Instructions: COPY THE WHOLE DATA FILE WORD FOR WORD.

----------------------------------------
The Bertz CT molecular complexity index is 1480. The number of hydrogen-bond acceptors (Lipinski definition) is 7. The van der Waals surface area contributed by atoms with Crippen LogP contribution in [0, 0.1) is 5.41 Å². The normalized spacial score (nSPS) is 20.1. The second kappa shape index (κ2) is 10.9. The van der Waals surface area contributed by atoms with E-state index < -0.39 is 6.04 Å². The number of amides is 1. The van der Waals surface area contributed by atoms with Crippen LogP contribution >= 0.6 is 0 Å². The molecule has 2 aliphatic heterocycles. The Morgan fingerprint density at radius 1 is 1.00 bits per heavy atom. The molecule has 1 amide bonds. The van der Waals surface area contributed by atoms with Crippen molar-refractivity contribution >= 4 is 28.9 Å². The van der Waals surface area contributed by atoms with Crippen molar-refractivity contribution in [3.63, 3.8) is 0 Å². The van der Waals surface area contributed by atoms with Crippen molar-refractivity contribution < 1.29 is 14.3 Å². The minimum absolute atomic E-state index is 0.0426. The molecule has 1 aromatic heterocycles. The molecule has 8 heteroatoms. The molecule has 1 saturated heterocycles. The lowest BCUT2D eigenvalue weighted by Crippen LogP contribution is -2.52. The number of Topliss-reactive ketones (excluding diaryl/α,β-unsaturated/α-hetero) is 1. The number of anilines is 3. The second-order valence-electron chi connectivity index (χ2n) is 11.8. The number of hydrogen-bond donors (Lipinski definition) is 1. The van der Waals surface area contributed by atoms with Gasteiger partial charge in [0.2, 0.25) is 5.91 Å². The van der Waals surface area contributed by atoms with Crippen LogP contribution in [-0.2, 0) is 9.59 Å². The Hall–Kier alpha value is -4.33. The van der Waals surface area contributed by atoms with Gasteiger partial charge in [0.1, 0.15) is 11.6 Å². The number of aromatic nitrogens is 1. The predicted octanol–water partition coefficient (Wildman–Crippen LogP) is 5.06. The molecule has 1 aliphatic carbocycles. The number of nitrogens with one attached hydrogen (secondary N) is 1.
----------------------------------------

The Bertz CT molecular complexity index is 1480. The number of hydrogen-bond acceptors (Lipinski definition) is 7. The van der Waals surface area contributed by atoms with Crippen LogP contribution in [0, 0.1) is 5.41 Å². The normalized spacial score (nSPS) is 20.1. The second kappa shape index (κ2) is 10.9. The van der Waals surface area contributed by atoms with E-state index < -0.39 is 6.04 Å². The number of amides is 1. The van der Waals surface area contributed by atoms with Crippen LogP contribution >= 0.6 is 0 Å². The molecule has 2 aliphatic heterocycles. The Morgan fingerprint density at radius 1 is 1.00 bits per heavy atom. The molecule has 1 amide bonds. The van der Waals surface area contributed by atoms with Crippen molar-refractivity contribution >= 4 is 28.9 Å². The van der Waals surface area contributed by atoms with Crippen molar-refractivity contribution in [3.63, 3.8) is 0 Å². The van der Waals surface area contributed by atoms with Crippen molar-refractivity contribution < 1.29 is 14.3 Å². The minimum absolute atomic E-state index is 0.0426. The molecule has 1 aromatic heterocycles. The molecule has 8 heteroatoms. The molecule has 1 saturated heterocycles. The lowest BCUT2D eigenvalue weighted by Crippen LogP contribution is -2.52. The number of Topliss-reactive ketones (excluding diaryl/α,β-unsaturated/α-hetero) is 1. The number of anilines is 3. The second-order valence-electron chi connectivity index (χ2n) is 11.8. The number of hydrogen-bond donors (Lipinski definition) is 1. The van der Waals surface area contributed by atoms with Gasteiger partial charge in [0.2, 0.25) is 5.91 Å². The van der Waals surface area contributed by atoms with Crippen LogP contribution in [-0.2, 0) is 9.59 Å². The Hall–Kier alpha value is -4.33. The van der Waals surface area contributed by atoms with Gasteiger partial charge in [0.1, 0.15) is 11.6 Å². The number of aromatic nitrogens is 1. The predicted octanol–water partition coefficient (Wildman–Crippen LogP) is 5.06. The molecule has 1 aliphatic carbocycles. The number of nitrogens with one attached hydrogen (secondary N) is 1.